Spacing, spacing, spacing

As an addendum to my Florida State – Wake Forest preview, this is a look at a topic that has come up quite a bit with the newfound offense of the Seminoles: spacing. I’ve been throwing that term around a lot since the Princeton game, in previews, recaps and on twitter. It’s generally been accompanied by some descriptor like ‘sucks’ or ‘great.’ The resaon I’ve been harping on it is that FSU switched to a 3-guard lineup and have tweaked their attack to take advantage of spreading teams out. So, I dug up a play from the Duke game which contains examples of both good and poor spacing. I’ll walk through it using screen captures, and then you can watch the video at real speed.

This was a 2nd half inbounds play from the baseline in Saturday’s game. After the ball is in and the players are situated, note that Bernard James (circled) is the only player inside the 3-pt line (actually, Dulkys is in, but not for long). Jeff Peterson passes the ball cross court to Ian Miller.


Once Miller (circled) gets the ball, Bernard James comes out to set a screen. But Okaro White (where you going, bro?) inexplicably begins to drift into the open space created by the departing James. What he should be doing here is screening to get Peterson to the corner, or just diving to the corner himself.


What should have been a clearout for Ian Miller to take Austin Rivers off the dribble gets closed down when Okaro went where he wasn’t supposed to go. So a play which began with great spacing and would have resulted in Miller breaking down the Duke defense got stymied by bad spacing later in the play. On the video you can see coach Hamilton reach his hand out when White drifts into the middle, willing him back like Obe Wan Kenobi trying to use the force. It was not with him.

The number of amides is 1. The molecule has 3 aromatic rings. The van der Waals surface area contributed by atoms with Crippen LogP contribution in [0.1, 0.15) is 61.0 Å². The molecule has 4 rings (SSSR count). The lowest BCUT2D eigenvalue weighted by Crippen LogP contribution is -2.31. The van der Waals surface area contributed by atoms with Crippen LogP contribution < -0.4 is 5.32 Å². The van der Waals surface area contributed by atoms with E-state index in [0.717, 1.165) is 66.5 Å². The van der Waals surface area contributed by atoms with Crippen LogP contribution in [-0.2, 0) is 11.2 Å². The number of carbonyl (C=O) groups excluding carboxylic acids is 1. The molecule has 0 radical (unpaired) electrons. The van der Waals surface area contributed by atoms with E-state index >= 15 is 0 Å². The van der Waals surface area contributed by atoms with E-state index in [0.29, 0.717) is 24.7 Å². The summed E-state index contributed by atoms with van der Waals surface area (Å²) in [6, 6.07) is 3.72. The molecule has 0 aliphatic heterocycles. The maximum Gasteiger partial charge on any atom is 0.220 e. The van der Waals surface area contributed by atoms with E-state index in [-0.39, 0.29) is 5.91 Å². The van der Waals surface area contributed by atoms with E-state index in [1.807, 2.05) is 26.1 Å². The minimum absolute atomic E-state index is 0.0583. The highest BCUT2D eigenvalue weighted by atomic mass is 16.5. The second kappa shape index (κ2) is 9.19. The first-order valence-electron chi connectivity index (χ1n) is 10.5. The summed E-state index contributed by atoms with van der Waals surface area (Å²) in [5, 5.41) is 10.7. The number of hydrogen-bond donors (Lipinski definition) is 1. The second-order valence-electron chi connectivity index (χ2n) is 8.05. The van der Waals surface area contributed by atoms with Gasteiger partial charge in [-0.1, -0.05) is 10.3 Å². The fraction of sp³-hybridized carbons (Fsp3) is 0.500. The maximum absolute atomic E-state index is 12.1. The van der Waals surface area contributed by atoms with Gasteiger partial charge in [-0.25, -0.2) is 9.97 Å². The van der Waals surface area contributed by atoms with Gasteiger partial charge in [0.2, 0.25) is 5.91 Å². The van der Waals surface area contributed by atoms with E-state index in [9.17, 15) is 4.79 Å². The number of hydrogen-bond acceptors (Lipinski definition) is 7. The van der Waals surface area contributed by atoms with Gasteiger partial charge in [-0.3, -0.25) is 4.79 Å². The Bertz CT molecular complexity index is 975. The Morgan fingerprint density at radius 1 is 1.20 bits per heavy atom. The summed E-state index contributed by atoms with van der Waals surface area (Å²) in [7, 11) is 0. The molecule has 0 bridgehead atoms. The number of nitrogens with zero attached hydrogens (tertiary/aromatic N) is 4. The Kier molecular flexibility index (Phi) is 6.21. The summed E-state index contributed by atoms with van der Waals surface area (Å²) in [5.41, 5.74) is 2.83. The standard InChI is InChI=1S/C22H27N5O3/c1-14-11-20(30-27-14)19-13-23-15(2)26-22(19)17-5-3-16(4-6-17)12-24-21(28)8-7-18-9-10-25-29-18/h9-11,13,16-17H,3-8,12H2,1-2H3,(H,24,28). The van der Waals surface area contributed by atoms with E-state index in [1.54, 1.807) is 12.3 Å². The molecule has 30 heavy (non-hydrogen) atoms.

Miller, seeing his lane taken away, dumps the ball back to Peterson. Again, Ham uses the force and this time it works. He motions White toward Peterson and White sets the screen. You’ll notice he sets the screen on Peterson’s left, when the play clearly wants to go right. This is because White really isn’t setting a screen. He’s decoying just to get his man out of the way so that Peterson can drive baseline.


Peterson goes baseline and draws the help defense but passes up what looks like an easy alley-oop to Bernard James. This is where Peterson’s size really hurts him. A larger guard could have executed that pass. Luckily, Austin Rivers is completely out of position (too far from the baseline) so Peterson is able to avoid what should have been a turnover and can kick the ball to Dulkys.


Dulkys immediately swings the ball to Ian Miller and Jeff Peterson reverses and gets out of there. This leaves a nice pocket for Miller to drive into and score on an 8′ jumper. In the video, note Dulkys rotating back to the defensive end as soon as he realizes Miller is going to shoot.

Here it is at full speed (once you hit play, click on the youtube button to view at full size). Use the force.